Our house is a very very fine house.
House hunting, April 2000.
One was too small, a couple were too big, and this one was just right.
A counter-offer had to be made right away, as the first offer came through an hour before our first view of this house. The only question was the field behind the house – what would go in behind us someday? We took a chance that whatever did go in wouldn’t decrease the value someday.
(Photo taken during December 2006 snowstorm #1.)
Present day (a.k.a. someday), August 2008.
We received a notice from the architects who have designed a five-story retirement and assisted living complex for the lot behind us. While we’ve been accepting of the Sonic Drive-In and the Starbucks Drive-Thru, this is a little difficult to consider. There are only a handful of structures in our city taller the four stories. There is another large retirement, assisted living, and nursing home complex only a few blocks south of us. While it is true that we have two grocery stores and a Walgreens within walking distance, the nearby intersections are quite busy at times and may be too difficult for an older person to negotiate.
Needless to say, we’ll be fighting this the whole way from the first public meeting in a few days to the final approval if we must.
Posted on August 3, 2008, in House. Bookmark the permalink. 2 Comments.
You should fight it. That’s too tall of a building. Who wants the old farts around anyway? I can say that because I’m an old fart.
Walking distance to Sonic? My cholesterol would go through the roof. Though my garden would appreciate the StarBucks coffee grounds.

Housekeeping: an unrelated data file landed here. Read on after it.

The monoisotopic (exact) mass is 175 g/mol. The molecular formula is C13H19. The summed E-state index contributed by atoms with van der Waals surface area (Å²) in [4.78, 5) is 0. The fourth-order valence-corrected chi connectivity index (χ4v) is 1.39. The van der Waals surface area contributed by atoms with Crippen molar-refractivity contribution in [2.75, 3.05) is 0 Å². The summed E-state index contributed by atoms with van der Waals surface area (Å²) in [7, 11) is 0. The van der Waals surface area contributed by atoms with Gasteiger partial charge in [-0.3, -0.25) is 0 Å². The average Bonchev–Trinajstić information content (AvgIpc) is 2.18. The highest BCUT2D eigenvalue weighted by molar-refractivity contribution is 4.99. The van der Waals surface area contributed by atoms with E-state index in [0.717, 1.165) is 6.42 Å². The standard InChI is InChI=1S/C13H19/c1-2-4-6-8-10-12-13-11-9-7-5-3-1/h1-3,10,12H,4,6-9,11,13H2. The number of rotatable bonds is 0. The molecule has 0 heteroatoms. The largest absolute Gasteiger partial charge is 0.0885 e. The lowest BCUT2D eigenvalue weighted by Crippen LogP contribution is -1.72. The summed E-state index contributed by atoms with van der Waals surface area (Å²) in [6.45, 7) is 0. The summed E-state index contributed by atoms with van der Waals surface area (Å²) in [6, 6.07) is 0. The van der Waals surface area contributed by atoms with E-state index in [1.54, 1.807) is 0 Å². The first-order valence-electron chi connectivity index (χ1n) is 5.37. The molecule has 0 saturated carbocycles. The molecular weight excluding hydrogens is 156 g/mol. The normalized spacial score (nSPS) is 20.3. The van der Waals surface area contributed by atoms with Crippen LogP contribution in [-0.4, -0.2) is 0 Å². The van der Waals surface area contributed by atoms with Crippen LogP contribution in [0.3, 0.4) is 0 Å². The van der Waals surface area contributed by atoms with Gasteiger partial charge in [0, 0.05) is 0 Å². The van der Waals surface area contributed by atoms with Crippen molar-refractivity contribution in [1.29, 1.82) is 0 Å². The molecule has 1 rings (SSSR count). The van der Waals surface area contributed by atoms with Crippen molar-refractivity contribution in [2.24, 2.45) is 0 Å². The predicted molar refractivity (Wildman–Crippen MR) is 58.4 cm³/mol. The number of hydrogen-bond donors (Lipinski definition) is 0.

Is your opposition soley to the size and placement? Living in Florida surrounded by retirement communities and assisted living facilities (and a number of family members in them) I can understand that concern. But I guess I see that one can argue/ask for traffic control devices; lower speed limit, longer crossing signal times, et cetera. And a shorter, if more spread out, building.
Maybe I’m just biased and used to it. I’ve got a few retirement homes in my neighborhood (converted residences) and the big mega-complexes a few miles away, plus a dementia center and a senior center going in. The dementia center makes me a bit sad – never any cars in the parking lot at any time of day, so no visitors. Maybe we should start visiting random people there.
But the other reason I like the idea of living near centers (aside from the small possibility of needing to place a family member nearby) is natural disasters. If you’re on the same grid as some of those places, your section gets priority for restoration of power, it seems from our experiences.